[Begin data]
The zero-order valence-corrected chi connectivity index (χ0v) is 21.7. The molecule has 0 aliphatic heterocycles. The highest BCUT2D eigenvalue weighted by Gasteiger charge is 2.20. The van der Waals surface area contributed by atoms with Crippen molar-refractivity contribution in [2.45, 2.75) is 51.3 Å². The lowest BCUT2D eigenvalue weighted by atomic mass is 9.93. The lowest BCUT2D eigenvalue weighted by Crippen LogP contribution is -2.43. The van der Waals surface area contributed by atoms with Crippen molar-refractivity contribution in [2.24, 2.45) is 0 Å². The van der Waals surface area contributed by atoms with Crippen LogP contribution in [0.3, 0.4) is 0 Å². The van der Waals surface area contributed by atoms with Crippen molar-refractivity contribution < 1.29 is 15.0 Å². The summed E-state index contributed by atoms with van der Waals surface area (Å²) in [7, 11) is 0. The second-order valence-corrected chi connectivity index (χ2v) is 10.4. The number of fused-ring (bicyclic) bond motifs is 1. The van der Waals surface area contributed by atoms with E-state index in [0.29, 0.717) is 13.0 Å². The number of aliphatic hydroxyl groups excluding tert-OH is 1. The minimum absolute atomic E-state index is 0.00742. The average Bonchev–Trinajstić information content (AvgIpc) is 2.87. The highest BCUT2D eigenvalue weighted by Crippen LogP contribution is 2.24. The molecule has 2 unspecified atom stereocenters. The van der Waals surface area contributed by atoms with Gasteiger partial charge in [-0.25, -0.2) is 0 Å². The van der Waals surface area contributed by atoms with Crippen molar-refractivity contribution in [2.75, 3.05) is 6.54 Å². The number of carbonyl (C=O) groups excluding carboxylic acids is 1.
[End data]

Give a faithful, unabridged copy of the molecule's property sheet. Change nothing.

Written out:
The zero-order valence-corrected chi connectivity index (χ0v) is 21.7. The molecule has 0 aliphatic heterocycles. The highest BCUT2D eigenvalue weighted by Gasteiger charge is 2.20. The van der Waals surface area contributed by atoms with Crippen molar-refractivity contribution in [2.45, 2.75) is 51.3 Å². The lowest BCUT2D eigenvalue weighted by atomic mass is 9.93. The lowest BCUT2D eigenvalue weighted by Crippen LogP contribution is -2.43. The van der Waals surface area contributed by atoms with Crippen molar-refractivity contribution in [2.24, 2.45) is 0 Å². The van der Waals surface area contributed by atoms with Crippen LogP contribution in [0.3, 0.4) is 0 Å². The van der Waals surface area contributed by atoms with Crippen molar-refractivity contribution < 1.29 is 15.0 Å². The summed E-state index contributed by atoms with van der Waals surface area (Å²) in [7, 11) is 0. The second-order valence-corrected chi connectivity index (χ2v) is 10.4. The number of fused-ring (bicyclic) bond motifs is 1. The van der Waals surface area contributed by atoms with E-state index in [0.29, 0.717) is 13.0 Å². The number of aliphatic hydroxyl groups excluding tert-OH is 1. The minimum absolute atomic E-state index is 0.00742. The average Bonchev–Trinajstić information content (AvgIpc) is 2.87. The highest BCUT2D eigenvalue weighted by Crippen LogP contribution is 2.24. The molecule has 2 unspecified atom stereocenters. The van der Waals surface area contributed by atoms with Gasteiger partial charge in [-0.25, -0.2) is 0 Å². The van der Waals surface area contributed by atoms with Crippen molar-refractivity contribution in [2.75, 3.05) is 6.54 Å². The number of carbonyl (C=O) groups excluding carboxylic acids is 1.